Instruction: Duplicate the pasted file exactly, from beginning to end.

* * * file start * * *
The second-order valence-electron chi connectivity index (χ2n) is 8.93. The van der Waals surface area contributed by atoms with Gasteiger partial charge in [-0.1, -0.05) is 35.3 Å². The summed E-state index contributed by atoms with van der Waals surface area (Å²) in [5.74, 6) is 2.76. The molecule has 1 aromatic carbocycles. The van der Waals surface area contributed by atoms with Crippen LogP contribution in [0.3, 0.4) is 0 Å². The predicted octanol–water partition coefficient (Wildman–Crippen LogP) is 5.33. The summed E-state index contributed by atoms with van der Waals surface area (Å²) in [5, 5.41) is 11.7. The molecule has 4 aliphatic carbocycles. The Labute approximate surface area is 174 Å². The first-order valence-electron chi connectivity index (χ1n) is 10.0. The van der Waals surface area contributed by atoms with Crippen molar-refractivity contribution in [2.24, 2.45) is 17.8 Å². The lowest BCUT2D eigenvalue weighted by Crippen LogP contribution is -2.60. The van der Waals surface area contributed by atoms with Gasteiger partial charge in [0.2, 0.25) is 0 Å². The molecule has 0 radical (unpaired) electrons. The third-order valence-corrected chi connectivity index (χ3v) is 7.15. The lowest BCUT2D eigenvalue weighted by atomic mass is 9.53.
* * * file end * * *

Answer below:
The second-order valence-electron chi connectivity index (χ2n) is 8.93. The van der Waals surface area contributed by atoms with Gasteiger partial charge in [-0.1, -0.05) is 35.3 Å². The summed E-state index contributed by atoms with van der Waals surface area (Å²) in [5.74, 6) is 2.76. The molecule has 1 aromatic carbocycles. The van der Waals surface area contributed by atoms with Crippen LogP contribution in [0.3, 0.4) is 0 Å². The predicted octanol–water partition coefficient (Wildman–Crippen LogP) is 5.33. The summed E-state index contributed by atoms with van der Waals surface area (Å²) in [5, 5.41) is 11.7. The molecule has 4 aliphatic carbocycles. The Labute approximate surface area is 174 Å². The first-order valence-electron chi connectivity index (χ1n) is 10.0. The van der Waals surface area contributed by atoms with Crippen molar-refractivity contribution in [2.24, 2.45) is 17.8 Å². The lowest BCUT2D eigenvalue weighted by Crippen LogP contribution is -2.60. The van der Waals surface area contributed by atoms with Gasteiger partial charge in [0.2, 0.25) is 0 Å². The molecule has 0 radical (unpaired) electrons. The third-order valence-corrected chi connectivity index (χ3v) is 7.15. The lowest BCUT2D eigenvalue weighted by atomic mass is 9.53.